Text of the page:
The Cake Is A Cave
Photogrammetry Reveals Secret Landscapes
I’ve recently become fascinated by Photogrammetry, a technique used to 3D scan objects by combining a series of pictures taken from different angles. I haven’t created my own models yet, but I did spend hours browsing Sketchfab, marveling at the faithfully captured details of the most unlikely objects, such as a rusty clamp or an old shoe. It’s funny how the most mundane things become fascinating once they are virtualized.
There’s only so much resolution you can squeeze out of even a few dozen pictures however. On closer inspection, the illusion breaks and the models reveal their glitchy beauty. Zoom in a bit more and you clip through the surface, entering a concave world.
The experience will be familiar to many (gamers and CGI artists in particular). However, the realism of photogrammetry adds an uncanny quality to the experience that human-designed models don’t have. Below are a few screenshots from my last expedition through the Sketchfab catalogue. I hope you’ll enjoy them as much as I did.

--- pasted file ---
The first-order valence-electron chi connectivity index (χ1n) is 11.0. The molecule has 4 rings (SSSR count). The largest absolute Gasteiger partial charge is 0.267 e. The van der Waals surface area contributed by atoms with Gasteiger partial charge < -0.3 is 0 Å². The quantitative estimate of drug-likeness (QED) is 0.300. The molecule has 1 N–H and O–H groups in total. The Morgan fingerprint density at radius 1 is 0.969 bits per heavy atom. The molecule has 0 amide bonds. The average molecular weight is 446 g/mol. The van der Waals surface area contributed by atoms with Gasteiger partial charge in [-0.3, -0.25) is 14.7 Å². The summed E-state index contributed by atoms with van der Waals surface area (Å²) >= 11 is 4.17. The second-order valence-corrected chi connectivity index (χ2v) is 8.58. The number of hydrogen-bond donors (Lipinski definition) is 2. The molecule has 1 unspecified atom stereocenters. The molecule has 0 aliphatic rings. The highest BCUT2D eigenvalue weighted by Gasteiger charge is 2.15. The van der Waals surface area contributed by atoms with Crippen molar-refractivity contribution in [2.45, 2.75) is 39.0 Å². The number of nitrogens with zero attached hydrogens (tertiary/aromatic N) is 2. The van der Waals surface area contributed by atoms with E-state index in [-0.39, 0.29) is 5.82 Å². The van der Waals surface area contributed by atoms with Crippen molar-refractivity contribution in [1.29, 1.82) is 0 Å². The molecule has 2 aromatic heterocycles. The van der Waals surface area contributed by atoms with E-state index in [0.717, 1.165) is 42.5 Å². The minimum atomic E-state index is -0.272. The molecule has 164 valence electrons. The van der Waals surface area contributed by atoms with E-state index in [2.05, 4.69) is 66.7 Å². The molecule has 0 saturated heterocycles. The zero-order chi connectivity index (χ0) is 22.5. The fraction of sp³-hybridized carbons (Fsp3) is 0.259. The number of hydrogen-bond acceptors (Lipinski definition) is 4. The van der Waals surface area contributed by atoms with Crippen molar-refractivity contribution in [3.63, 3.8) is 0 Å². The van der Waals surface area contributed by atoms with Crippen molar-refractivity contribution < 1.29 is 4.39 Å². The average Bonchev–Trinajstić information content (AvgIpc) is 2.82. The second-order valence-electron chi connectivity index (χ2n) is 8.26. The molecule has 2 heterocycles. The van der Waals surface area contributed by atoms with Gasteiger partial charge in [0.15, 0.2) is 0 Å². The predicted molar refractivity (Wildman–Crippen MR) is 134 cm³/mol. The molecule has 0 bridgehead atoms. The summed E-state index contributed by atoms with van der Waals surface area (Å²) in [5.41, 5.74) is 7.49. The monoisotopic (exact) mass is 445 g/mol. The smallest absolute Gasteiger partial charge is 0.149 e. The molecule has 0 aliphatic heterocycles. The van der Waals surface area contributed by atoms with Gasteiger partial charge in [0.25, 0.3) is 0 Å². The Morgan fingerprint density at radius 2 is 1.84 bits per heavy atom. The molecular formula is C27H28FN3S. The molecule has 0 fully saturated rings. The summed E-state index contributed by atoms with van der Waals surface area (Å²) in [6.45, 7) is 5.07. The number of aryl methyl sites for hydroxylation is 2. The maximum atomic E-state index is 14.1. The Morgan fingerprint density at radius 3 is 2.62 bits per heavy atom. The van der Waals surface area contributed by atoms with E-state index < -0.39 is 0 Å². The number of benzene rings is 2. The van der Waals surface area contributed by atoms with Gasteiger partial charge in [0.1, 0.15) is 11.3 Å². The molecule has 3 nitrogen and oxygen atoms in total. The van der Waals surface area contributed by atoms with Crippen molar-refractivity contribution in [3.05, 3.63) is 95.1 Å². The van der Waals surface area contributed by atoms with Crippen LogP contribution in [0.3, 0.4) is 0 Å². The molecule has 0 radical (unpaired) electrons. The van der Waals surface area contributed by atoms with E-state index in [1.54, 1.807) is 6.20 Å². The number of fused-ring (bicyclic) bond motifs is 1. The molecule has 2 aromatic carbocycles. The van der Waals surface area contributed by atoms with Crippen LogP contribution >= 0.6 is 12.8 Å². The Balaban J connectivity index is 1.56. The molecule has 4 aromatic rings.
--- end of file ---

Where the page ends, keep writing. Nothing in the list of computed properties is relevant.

Click on the links in the captions to view the original 3D models. Thanks to the authors of the scans for their wonderful work.
Note: If you want to create your own models, 123D Catch —a free app from Autodesk— gives decent results. Serious photographers will want to use a good camera and dedicated software like Agisoft Photoscan. There are also open source options if that’s what you’re into.
Addendum (13.11.2016): Here’s a great list of practical tips for photogrammetry.